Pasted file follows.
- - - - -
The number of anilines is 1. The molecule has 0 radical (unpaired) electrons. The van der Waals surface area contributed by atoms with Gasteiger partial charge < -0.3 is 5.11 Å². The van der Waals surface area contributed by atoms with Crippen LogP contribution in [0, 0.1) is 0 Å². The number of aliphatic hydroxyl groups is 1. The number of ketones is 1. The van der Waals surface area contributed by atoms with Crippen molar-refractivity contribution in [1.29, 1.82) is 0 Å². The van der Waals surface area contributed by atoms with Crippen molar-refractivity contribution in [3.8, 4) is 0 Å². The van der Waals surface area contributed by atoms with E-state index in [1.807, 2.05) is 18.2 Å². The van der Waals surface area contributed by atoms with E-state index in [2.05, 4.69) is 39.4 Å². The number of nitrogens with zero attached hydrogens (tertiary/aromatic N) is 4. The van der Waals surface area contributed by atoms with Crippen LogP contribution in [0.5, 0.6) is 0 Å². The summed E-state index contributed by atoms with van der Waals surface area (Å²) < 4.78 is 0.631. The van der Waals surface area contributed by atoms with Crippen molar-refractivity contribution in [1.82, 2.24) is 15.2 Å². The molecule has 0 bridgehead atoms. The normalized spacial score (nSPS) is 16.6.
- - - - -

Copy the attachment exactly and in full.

The number of anilines is 1. The molecule has 0 radical (unpaired) electrons. The van der Waals surface area contributed by atoms with Gasteiger partial charge < -0.3 is 5.11 Å². The van der Waals surface area contributed by atoms with Crippen LogP contribution in [0, 0.1) is 0 Å². The number of aliphatic hydroxyl groups is 1. The number of ketones is 1. The van der Waals surface area contributed by atoms with Crippen molar-refractivity contribution in [1.29, 1.82) is 0 Å². The van der Waals surface area contributed by atoms with Crippen molar-refractivity contribution in [3.8, 4) is 0 Å². The van der Waals surface area contributed by atoms with E-state index in [1.807, 2.05) is 18.2 Å². The van der Waals surface area contributed by atoms with E-state index in [2.05, 4.69) is 39.4 Å². The number of nitrogens with zero attached hydrogens (tertiary/aromatic N) is 4. The van der Waals surface area contributed by atoms with Crippen LogP contribution in [0.5, 0.6) is 0 Å². The summed E-state index contributed by atoms with van der Waals surface area (Å²) < 4.78 is 0.631. The van der Waals surface area contributed by atoms with Crippen molar-refractivity contribution in [1.82, 2.24) is 15.2 Å². The molecule has 0 bridgehead atoms. The normalized spacial score (nSPS) is 16.6.